With Windows Mobile now in the depths of despair, and lucky to even be included in a conversation about big time players in the mobile space, comes news that Windows Mobile 7 might make its debut at the upcoming Mobile World Congress set to take place on February 15, 2010. Microsoft is reportedly confident that their new mobile OS will be ready for primetime by September 2010.
Earlier today, PPC Geeks relayed a ton of information about what we can expect to see in Microsoft’s latest efforts to remain relevant.
The user interface, apparently developed under the codename “METRO”, will bear a striking resembalance to the UI on the Zune HD and will house a completely redone start screen. Whoever tipped PPC Geeks off noted that the UI is “very clean, soulful, and alive.”
Some other details – The first iteration of the Windows Mobile 7 will not include support for Flash, not because Microsoft is taking a stand a’la Apple and touting HTML 5 as the wave of the future, but rather because the development team didn’t have enough time to implement it. It will, though, come with Silverlight support right out of the box. Bearing some other simiarities to the iPhone, the OS will reportedly not support multitasking, and will instead “pause” applications in the background and otherwise rely on push notifications.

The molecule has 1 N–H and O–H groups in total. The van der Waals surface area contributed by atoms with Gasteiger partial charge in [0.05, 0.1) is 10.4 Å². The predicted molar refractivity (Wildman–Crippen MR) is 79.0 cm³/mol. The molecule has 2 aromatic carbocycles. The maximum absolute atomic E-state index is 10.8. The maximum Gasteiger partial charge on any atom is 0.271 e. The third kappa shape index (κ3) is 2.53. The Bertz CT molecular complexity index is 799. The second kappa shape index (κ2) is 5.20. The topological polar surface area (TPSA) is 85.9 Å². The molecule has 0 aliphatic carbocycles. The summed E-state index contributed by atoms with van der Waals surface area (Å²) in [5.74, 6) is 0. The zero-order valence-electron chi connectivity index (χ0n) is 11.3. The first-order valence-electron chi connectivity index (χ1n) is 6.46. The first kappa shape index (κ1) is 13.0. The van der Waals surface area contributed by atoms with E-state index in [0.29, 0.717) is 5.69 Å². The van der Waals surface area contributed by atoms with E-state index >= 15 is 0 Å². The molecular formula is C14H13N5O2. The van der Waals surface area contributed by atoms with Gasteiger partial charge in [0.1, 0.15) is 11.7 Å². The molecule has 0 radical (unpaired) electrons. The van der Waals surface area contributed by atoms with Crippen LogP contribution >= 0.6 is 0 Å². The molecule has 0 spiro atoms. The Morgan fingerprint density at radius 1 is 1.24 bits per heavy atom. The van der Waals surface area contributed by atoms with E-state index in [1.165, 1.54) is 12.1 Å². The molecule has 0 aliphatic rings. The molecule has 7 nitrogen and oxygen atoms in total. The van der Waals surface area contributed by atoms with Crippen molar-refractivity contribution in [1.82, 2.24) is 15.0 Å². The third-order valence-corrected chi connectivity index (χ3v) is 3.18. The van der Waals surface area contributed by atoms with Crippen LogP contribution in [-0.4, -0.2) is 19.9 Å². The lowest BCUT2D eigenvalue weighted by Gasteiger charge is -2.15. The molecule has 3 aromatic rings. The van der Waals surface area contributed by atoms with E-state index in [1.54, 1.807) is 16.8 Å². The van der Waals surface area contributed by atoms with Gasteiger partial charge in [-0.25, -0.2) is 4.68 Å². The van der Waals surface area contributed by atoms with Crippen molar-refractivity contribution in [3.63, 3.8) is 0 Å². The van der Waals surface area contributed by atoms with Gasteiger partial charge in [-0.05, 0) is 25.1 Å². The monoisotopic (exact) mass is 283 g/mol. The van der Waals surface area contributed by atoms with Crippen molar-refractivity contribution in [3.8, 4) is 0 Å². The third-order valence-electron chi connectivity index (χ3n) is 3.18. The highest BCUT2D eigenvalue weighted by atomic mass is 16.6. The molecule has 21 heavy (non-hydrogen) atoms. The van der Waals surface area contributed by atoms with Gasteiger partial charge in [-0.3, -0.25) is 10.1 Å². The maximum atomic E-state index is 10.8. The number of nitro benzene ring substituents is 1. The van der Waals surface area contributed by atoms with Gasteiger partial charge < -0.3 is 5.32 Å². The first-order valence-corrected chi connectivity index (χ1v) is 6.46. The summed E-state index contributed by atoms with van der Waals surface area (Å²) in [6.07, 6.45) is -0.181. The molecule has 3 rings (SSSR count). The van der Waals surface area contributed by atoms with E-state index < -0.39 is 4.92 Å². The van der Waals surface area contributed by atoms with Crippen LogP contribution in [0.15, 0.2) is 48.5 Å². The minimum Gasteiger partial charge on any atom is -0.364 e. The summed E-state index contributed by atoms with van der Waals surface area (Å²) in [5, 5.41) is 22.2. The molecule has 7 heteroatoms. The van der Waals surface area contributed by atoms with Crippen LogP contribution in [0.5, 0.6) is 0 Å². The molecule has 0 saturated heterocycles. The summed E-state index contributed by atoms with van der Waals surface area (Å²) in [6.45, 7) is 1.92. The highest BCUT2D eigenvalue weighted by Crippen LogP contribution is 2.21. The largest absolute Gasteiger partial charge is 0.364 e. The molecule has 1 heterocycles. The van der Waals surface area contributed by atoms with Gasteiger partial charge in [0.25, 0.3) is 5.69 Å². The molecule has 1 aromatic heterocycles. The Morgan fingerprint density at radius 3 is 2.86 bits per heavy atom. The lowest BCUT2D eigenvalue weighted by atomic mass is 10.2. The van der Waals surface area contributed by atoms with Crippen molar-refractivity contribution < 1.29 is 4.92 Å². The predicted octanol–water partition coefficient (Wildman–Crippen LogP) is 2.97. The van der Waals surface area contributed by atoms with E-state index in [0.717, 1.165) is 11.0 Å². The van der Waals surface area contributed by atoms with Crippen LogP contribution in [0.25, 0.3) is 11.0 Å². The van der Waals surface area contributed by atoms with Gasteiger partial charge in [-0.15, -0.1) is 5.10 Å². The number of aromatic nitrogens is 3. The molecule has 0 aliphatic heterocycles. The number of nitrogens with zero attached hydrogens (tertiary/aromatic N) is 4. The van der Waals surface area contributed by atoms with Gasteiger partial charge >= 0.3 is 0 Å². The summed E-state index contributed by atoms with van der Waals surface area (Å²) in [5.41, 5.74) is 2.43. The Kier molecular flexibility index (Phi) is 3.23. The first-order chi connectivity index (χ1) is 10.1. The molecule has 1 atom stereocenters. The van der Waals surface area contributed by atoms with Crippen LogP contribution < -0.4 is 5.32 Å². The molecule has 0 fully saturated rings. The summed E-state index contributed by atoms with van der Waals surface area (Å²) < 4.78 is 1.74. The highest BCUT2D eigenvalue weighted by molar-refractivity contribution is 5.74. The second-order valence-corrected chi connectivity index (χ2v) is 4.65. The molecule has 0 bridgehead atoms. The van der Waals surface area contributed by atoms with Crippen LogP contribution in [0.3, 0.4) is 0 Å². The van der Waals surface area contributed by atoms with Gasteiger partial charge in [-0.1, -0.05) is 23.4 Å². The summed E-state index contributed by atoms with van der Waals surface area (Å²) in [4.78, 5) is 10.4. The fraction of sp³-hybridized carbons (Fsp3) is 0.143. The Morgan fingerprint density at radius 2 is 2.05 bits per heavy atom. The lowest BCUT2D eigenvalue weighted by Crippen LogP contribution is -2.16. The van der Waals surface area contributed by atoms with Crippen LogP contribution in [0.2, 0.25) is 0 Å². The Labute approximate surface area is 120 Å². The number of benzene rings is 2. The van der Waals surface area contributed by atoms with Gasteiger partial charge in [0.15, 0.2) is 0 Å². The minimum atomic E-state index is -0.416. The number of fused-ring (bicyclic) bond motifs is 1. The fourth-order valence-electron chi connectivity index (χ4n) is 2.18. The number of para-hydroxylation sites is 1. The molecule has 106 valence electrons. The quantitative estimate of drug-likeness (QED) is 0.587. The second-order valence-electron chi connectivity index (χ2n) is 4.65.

As for apps, (because what’s a smartphone without apps?), WM 7 will make use of the Windows Mobile marketplace, and much like Apple’s iPhone/iTunes set up, apps will be exclusively available for download via the marketplace (sorry, no sideloading). Also of interest is that the app store will support “try before you buy” functionality. And corroborating reports from a few weeks ago, smartphones running the new OS will not be backwards compatible with apps developed for current versions of Windows Mobile. Lastly, syncing media to and from Windows Mobile 7 enabled devices e will be done exclusively via Zune sync software.
Next, the new mobile OS will include full Zune integration, full Xbox gaming integration, and full support for social networking. One of the biggest surprises is that Microsoft will not permit OEM interfaces to run on top of the new UI. So at the very least, there will be some consistency. In this regard, though, Microsoft better deliver a homerun with their homegrown version of WM 7. In the past, OEM interfaces have proven to be vastly more appealing and intuitive than anything coming out of Redmond. So long, HTC.
Some other details relayed by MobileTechWorld include the following:
WM 7, though I guess it’s now being referred to as Windows Phone 7, supposedly has a browsing experience that’s much faster than the iPhone 3G and Microsoft is aiming for the iPhone 3GS. As an aside, and this is becoming pretty standard in the race to dethrone Apple, Microsoft is aiming for where Apple is now – meanwhile, Apple will presumably launch a next-gen iPhone sometime this Summer, an upgrade which Steve Jobs has reportedly referred to as an A+ upgrade.